Brookes, Ghent 2015, Modafinil, and being the troll.

In response to the visit of IOC President Thomas Bach to the Plodiv World Chamionship Regatta last weekend, The Rowing Voice posted this rather insightful summation of his warning for the future of lwt rowing and sculling at the Olympics. The article also included the very clear idea that FISA has no real authority to run the Olympic rowing events and what the IOC wants, the IOC will get. This caused a little be bit of stir on Twitter, into which I threw in my two blogs posts worth. First “No Future?” outlined the clear existential threat to rowing as an Olympic sport. And next, the “Death of the Peperami Men”  outlined why I have little sympathy with the plight of lwt rowing in general. In DOPM I seriously outlined my concerns that PED use was a more likely event in lwt rowing than the rest of the sport (more power and less weight is a difficult combination to achieve without help) and wrote a rather unfunny joke about Oxford Brookes boat club.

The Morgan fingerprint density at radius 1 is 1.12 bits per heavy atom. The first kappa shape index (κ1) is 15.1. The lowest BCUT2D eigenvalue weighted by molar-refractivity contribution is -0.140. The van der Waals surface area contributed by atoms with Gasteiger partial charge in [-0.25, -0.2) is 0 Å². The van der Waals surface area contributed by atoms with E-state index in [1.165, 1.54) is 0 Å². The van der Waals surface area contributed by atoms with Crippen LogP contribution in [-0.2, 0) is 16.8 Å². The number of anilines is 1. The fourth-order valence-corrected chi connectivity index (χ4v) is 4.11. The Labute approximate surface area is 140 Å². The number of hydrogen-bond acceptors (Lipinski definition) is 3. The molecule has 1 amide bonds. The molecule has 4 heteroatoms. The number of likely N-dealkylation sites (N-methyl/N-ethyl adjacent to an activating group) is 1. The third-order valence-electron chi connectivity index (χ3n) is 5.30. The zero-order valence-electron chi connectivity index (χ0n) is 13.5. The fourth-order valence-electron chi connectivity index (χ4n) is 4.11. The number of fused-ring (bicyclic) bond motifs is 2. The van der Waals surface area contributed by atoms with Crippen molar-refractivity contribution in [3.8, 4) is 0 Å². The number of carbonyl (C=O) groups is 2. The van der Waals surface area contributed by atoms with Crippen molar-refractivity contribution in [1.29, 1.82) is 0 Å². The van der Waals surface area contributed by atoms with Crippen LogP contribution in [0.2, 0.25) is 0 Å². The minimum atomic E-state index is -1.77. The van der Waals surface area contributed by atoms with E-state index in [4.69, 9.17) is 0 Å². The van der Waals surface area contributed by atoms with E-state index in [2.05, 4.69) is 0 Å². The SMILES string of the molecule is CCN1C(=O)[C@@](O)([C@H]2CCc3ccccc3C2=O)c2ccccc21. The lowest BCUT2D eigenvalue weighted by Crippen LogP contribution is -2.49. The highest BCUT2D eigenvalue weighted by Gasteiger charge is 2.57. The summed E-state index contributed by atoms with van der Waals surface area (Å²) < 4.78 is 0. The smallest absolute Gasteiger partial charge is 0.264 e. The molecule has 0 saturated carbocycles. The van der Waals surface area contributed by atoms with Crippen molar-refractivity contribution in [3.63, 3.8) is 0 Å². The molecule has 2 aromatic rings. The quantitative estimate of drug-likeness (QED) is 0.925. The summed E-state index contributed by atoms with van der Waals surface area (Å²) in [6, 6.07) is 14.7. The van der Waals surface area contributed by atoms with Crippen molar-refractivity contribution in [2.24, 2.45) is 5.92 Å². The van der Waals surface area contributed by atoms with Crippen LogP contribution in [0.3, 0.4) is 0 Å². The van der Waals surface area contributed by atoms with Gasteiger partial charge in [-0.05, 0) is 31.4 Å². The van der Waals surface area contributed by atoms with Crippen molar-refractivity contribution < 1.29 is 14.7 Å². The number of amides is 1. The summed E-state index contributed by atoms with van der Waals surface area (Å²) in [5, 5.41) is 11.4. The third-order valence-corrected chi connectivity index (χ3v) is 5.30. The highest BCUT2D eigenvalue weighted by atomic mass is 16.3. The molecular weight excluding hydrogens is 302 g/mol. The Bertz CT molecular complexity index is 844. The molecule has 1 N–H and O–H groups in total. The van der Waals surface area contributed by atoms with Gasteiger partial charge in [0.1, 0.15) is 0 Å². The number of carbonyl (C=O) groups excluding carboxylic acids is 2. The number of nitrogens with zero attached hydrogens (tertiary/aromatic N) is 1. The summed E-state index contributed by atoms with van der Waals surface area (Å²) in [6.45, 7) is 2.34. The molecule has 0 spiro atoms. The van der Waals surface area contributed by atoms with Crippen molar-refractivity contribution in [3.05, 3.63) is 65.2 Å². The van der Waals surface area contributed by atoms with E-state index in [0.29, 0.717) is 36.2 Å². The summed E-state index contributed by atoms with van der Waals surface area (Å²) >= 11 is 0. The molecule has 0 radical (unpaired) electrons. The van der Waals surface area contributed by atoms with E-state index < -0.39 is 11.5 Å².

Which led to this entirely fair response from The Rowing Voice –


RV’s point here really gets to the nub of why I started this blog in the first place.

But first a little background – On the weekend of May 9th and 10th, Oxford Brookes Boat club sent their ever impressive squad over to Belgium. I believe that they raced three eights (it is a little difficult to get the precise start list in a hurry) of which one won the Open contest on the 9th May. Perhaps unsurprisingly given the prestige of this even, some or all members of the Brookes squad were asked to give a urine sample for anti-doping analysis. Two crew members, Sybren Hoogland, and Timothy Grant, returned Adverse Analytical Findings (aafs) for a metabolite of Cocaine, benzoylecgonine, and Modafinil, respectively. The matter was handed over to UK Anti Doping who on the 22nd/23rd of November 2015, passed two year bans on both young men.